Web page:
Coral reefs aren’t just beautiful – they’re essential to the health of our planet. Coral reefs protect coastlines from erosion by acting as a natural buffer against waves, storms, and floods. They are also form the foundation of the most biologically dense areas of the ocean, supporting more than a quarter of all marine life. But human activity has put these reefs in jeopardy. One-third of them face extinction.
The destruction of coral reefs wreaks havoc on entire ecosystems. Overfishing, pollution, and coastal development are suffocating reefs with layers of sediment and trash. Climate change is warming and acidifying oceans, causing coral to expel the symbiotic algae they need to survive and the reefs to lose their color (this is called bleaching) and become more susceptible to disease and death.
But the impact of reef decline isn’t just felt below the surface. Historically, coral reefs have been a major source of protein-rich food for people: nearly 25% of the fish caught in developing countries come from these reef areas.
To date, one-fifth of the world’s coral reefs have already been lost. Scientists warn that with the current rates of greenhouse gas emission, which are expected to double in 50 years, we risk losing all reefs permanently, perhaps even within the century.
As a tourist, you can do your part. While you are on vacation in the tropics, don’t buy products made from coral, including jewelry. When snorkeling or diving, don’t touch or stand on the coral, or break off pieces for souvenirs. Remember, though they may look like rocks, the reefs are in fact vast colonies of small living animals. Touching them will cause severe skin irritation and, more important, may damage or kill these unique life forms. Please help preserve this beautiful underwater world for future generations. Respect the reef. If you are want to find out out more about coral reefs and their conservation, there are many groups to contact, including the Center for Marine Conservation (http://www.oceana.org), the Cousteau Society (http://www.cousteau.org), Greenpeace (http://www.greenpeace.org/usa/en), the Ocean Conservancy (http://www.oceanconservancy.org) the National Wildlife Federation (http://www.nwf.org/nwf), the Coral Reef Alliance (http://www.coral.org), Reef Relief ( http://reefrelief.org), the Nature Conservancy (http://www.nature.org/ourinitiatives/urgentissues/coralreefs), NOAA Coral Reef Conservation Program (http://coralreef.noaa.gov), and lastly, here is a “Guide to Marine Plastic Pollution” – http://www.oberk.com/guide-to-marine-plastic-pollution.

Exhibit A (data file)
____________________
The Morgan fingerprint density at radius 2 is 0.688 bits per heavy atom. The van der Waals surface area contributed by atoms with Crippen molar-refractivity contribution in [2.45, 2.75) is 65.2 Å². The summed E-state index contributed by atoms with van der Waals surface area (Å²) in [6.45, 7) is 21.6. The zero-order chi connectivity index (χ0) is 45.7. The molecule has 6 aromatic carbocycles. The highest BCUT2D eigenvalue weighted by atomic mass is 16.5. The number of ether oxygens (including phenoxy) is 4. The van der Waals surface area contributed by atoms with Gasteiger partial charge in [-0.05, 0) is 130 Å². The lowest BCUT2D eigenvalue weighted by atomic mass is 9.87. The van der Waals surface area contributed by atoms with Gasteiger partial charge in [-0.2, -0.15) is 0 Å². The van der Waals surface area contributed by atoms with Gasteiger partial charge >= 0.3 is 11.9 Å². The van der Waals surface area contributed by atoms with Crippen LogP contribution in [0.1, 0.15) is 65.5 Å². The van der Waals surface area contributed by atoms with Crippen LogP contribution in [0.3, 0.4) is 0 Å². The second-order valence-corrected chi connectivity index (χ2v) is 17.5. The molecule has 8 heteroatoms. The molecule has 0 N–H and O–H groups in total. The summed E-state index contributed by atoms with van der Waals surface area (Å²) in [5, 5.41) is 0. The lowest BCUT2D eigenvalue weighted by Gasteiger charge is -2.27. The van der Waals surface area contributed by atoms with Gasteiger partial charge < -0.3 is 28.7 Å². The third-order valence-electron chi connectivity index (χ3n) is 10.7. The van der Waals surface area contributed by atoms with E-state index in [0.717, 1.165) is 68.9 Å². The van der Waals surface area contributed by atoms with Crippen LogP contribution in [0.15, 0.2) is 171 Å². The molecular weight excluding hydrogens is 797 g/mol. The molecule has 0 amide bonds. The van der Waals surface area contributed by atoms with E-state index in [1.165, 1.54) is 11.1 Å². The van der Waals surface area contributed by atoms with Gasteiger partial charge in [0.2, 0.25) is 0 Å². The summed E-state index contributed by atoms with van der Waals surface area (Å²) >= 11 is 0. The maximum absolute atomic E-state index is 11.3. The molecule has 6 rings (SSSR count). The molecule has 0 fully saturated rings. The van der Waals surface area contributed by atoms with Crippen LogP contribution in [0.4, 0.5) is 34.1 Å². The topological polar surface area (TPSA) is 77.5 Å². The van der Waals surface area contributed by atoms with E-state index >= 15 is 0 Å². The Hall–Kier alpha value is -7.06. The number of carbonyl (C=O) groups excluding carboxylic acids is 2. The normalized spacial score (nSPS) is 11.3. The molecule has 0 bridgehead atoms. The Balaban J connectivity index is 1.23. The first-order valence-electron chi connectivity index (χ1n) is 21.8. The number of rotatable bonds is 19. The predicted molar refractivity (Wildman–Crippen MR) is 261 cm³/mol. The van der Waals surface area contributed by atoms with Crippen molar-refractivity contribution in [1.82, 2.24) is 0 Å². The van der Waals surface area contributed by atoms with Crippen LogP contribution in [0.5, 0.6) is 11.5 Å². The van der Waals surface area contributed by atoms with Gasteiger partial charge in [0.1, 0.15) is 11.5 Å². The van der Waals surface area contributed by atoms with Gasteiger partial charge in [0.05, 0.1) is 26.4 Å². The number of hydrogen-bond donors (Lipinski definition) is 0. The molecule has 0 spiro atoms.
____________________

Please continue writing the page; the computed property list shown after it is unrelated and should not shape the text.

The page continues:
There are seven species of sea turtles: the Loggerhead, Green, Leatherback, Hawksbill, Kemp’s Ridley, Flatback, and Olive Ridley. The turtles you are most likely to see when snorkeling or diving in the Caribbean are the Green, Loggerhead, and Hawksbill. It is very exciting to see one of these animals swimming in the wild. Your first instinct may be to rush over for a closer look, but if you view a turtle at a distance and swim with him quietly, he is much more likely to stay and let you watch him while he goes about its business. 500 years ago, our tropical seas were teeming with turtles. They were so plentiful in the Caribbean that early explorers said they could almost walk from one island to another on the backs of turtles. Unfortunately, such eloquent words marked the beginning of a steep decline for the animals. New World exploration fostered a huge demand for turtle meat, eggs, shells, oil and leather, which drove sea turtles to near extinction. Commercial fishing and shrimping, pollution, and coastal property development are but the latest problems for these ancient, noble creatures. All five species of sea turtle found in U.S. and Caribbean waters are listed as either threatened or endangered.
At present there are only five species of parrot to be found in the West Indies. They live on the islands of Puerto Rico, St. Lucia, St. Vincent, Cuba, and Dominica. Just as beautiful as their cousins in Central and South America, they are seldom seen in the wild because they have been pushed to the brink of extinction by hunting, illegal pet trade, and habitat destruction. Each species is unique to only one island. To find out more, check out Parrots International (http://www.parrotsinternational.org).